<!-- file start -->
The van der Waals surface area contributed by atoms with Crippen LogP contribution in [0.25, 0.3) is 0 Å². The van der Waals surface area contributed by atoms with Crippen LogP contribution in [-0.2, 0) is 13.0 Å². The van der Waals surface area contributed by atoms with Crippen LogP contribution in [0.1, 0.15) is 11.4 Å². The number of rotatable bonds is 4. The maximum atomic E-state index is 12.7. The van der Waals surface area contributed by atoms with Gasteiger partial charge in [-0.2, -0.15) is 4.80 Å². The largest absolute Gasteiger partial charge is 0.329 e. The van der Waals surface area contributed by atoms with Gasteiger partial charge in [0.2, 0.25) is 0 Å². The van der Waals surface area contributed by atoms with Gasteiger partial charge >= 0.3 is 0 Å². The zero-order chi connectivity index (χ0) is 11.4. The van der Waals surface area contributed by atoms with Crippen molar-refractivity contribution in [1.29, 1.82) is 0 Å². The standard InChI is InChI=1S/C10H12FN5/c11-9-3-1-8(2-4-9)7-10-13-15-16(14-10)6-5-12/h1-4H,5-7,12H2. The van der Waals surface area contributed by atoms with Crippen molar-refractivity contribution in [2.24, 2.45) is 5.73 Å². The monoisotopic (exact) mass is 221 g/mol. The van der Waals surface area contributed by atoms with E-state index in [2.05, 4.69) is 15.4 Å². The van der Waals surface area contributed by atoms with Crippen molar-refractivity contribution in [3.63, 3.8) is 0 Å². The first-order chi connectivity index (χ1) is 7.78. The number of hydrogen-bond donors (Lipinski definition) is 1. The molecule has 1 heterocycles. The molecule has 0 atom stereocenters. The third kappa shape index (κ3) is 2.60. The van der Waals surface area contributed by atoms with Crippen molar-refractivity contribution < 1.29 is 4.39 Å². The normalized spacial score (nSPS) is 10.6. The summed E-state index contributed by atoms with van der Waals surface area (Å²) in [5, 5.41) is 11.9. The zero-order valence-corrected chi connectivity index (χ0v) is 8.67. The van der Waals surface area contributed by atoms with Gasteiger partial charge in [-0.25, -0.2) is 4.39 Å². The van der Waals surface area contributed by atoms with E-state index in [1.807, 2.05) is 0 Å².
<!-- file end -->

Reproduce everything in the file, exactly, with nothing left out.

The van der Waals surface area contributed by atoms with Crippen LogP contribution in [0.25, 0.3) is 0 Å². The van der Waals surface area contributed by atoms with Crippen LogP contribution in [-0.2, 0) is 13.0 Å². The van der Waals surface area contributed by atoms with Crippen LogP contribution in [0.1, 0.15) is 11.4 Å². The number of rotatable bonds is 4. The maximum atomic E-state index is 12.7. The van der Waals surface area contributed by atoms with Gasteiger partial charge in [-0.2, -0.15) is 4.80 Å². The largest absolute Gasteiger partial charge is 0.329 e. The van der Waals surface area contributed by atoms with Gasteiger partial charge in [0.2, 0.25) is 0 Å². The van der Waals surface area contributed by atoms with Gasteiger partial charge >= 0.3 is 0 Å². The zero-order chi connectivity index (χ0) is 11.4. The van der Waals surface area contributed by atoms with Crippen molar-refractivity contribution in [1.29, 1.82) is 0 Å². The standard InChI is InChI=1S/C10H12FN5/c11-9-3-1-8(2-4-9)7-10-13-15-16(14-10)6-5-12/h1-4H,5-7,12H2. The van der Waals surface area contributed by atoms with Crippen molar-refractivity contribution in [2.24, 2.45) is 5.73 Å². The monoisotopic (exact) mass is 221 g/mol. The van der Waals surface area contributed by atoms with E-state index in [2.05, 4.69) is 15.4 Å². The van der Waals surface area contributed by atoms with Crippen molar-refractivity contribution in [3.63, 3.8) is 0 Å². The first-order chi connectivity index (χ1) is 7.78. The number of hydrogen-bond donors (Lipinski definition) is 1. The molecule has 1 heterocycles. The molecule has 0 atom stereocenters. The third kappa shape index (κ3) is 2.60. The van der Waals surface area contributed by atoms with Crippen molar-refractivity contribution < 1.29 is 4.39 Å². The normalized spacial score (nSPS) is 10.6. The summed E-state index contributed by atoms with van der Waals surface area (Å²) in [5, 5.41) is 11.9. The zero-order valence-corrected chi connectivity index (χ0v) is 8.67. The van der Waals surface area contributed by atoms with Gasteiger partial charge in [-0.25, -0.2) is 4.39 Å². The van der Waals surface area contributed by atoms with E-state index in [1.807, 2.05) is 0 Å².